*980 B. Factual Background

The parties' statements of material facts, submitted pursuant to Local Rule 56, include the following undisputed material facts. The defendant maintained a facility in Bangor, Maine for the collection of blood from donors. Statement of Undisputed Material Facts in Support of Defendant's Motion for Partial Summary Judgment, etc. ("Defendant's SMF") (Docket No. 26) 111; Plaintiffs Statement of Material Facts ("Plaintiffs Responsive SMF") (Docket No. 29) ¶ 1. Collection from blood donors occurred at the Bangor facility and at other locations where the defendant's personnel set up and operated mobile blood collection facilities. Id. ¶ 2. In March 2001 plaintiff Richard L. Andrews ("Andrews") was employed by the defendant as a mobile unit assistant working out of the Bangor location. Id. ¶ 3. At that time, the defendant maintained a policy entitled "Work Place Violence Guidelines." Id. H 4.

The Work Place Violence Guidelines ("Guidelines") were distributed to employees in January 2000, at which time Andrews acknowledged receiving a copy. Id. 11115, 9. Under the Guidelines, it was the defendant's policy that its employees "shall not use threat or commit acts of violence, against other employees, members of management, or visitors to the Program." Id. 115. The Guidelines stated that it was a violation of the defendant's policy for an employee to engage in conduct that is violent, or constitutes a threat of violence, whether physical or psychological. Id. ¶6. The Guidelines specifically identified as prohibited conduct an assault or threat of assault against any other person. Id. ¶ 7. The Guidelines stated, inter alia: "Any supervisor, agent or other employee who has been found by the Program to engage in violence will be subject to appropriate discipline up to and including termination of employment." Id. ¶ 8.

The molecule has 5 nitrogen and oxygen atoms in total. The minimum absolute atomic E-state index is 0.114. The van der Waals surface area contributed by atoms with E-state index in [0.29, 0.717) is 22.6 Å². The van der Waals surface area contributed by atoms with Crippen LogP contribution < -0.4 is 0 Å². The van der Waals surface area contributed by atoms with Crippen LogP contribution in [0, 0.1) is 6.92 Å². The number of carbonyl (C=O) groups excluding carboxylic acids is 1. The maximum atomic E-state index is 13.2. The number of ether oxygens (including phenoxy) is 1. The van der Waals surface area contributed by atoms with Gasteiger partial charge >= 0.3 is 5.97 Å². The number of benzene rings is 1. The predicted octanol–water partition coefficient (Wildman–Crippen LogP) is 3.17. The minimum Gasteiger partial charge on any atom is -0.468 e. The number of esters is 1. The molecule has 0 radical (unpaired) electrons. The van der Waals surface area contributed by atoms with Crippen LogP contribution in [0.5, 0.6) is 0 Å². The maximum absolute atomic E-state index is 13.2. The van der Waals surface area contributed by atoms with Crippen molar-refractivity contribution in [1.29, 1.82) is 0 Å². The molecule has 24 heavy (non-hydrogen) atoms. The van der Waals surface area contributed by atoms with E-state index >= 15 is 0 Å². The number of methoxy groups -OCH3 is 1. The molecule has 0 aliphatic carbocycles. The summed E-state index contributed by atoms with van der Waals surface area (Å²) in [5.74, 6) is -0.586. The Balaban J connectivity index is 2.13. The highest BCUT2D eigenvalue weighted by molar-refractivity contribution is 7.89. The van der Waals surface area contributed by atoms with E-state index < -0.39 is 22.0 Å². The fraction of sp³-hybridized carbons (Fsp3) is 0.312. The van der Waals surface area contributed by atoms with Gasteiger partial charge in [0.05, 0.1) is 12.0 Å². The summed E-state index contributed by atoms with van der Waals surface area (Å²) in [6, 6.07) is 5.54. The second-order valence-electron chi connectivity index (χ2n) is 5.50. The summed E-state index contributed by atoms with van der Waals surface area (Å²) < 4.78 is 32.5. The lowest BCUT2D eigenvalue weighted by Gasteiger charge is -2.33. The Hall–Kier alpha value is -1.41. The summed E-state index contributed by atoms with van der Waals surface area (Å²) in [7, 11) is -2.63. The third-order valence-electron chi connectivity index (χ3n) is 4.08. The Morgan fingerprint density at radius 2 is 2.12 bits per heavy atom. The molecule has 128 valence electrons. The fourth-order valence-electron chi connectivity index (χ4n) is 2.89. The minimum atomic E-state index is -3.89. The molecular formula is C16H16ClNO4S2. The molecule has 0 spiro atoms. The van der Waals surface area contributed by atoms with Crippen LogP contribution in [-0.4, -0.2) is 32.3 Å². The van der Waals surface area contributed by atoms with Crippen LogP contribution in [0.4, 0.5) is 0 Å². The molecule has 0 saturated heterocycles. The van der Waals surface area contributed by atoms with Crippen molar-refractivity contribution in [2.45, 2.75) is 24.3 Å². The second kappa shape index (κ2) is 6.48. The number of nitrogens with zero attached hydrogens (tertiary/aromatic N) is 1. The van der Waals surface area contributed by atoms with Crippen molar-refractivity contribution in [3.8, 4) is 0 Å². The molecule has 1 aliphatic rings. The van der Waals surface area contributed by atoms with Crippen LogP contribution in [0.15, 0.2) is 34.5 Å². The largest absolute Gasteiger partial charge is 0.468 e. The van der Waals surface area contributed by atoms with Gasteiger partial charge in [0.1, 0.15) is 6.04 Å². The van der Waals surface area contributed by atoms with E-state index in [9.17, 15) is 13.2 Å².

On March 27, 2001 Andrews was involved in an incident with a fellow employee, Sharon Simpson, during a mobile blood collection drive at the Maine Maritime Academy in Castine, Maine, during which he touched Simpson. Id. ¶ 10. On March 28, 2001 Michael Bertoncini, the defendant's labor and employee relations manager, was informed that Andrews had been involved in an incident the previous day during which he allegedly struck a female employee. Id. ¶ 11. Bertoncini immediately began an investigation of this incident, during which he interviewed witnesses in Bangor, including both plaintiffs and Simpson. Id. ¶¶ 12-13, 15. Bertoncini also reviewed Andrews' file and other documents. Id. ¶ 17. Each interviewee reviewed, revised and acknowledged the accuracy of the notes of Bertoncini's interviews. Id. 1116. Bertoncini concluded that Andrews had violated the Guidelines by striking Simpson in the chest with his finger on March 27, 2001. Id.¶ 18. He also concluded that Andrews had engaged in other conduct that violated the Guidelines. Id. ¶ 19.[2] Bertoncini decided that Andrews' employment would be terminated for violation of the Guidelines and so informed Andrews in a letter dated April 6, 2001. Id. ¶ 20.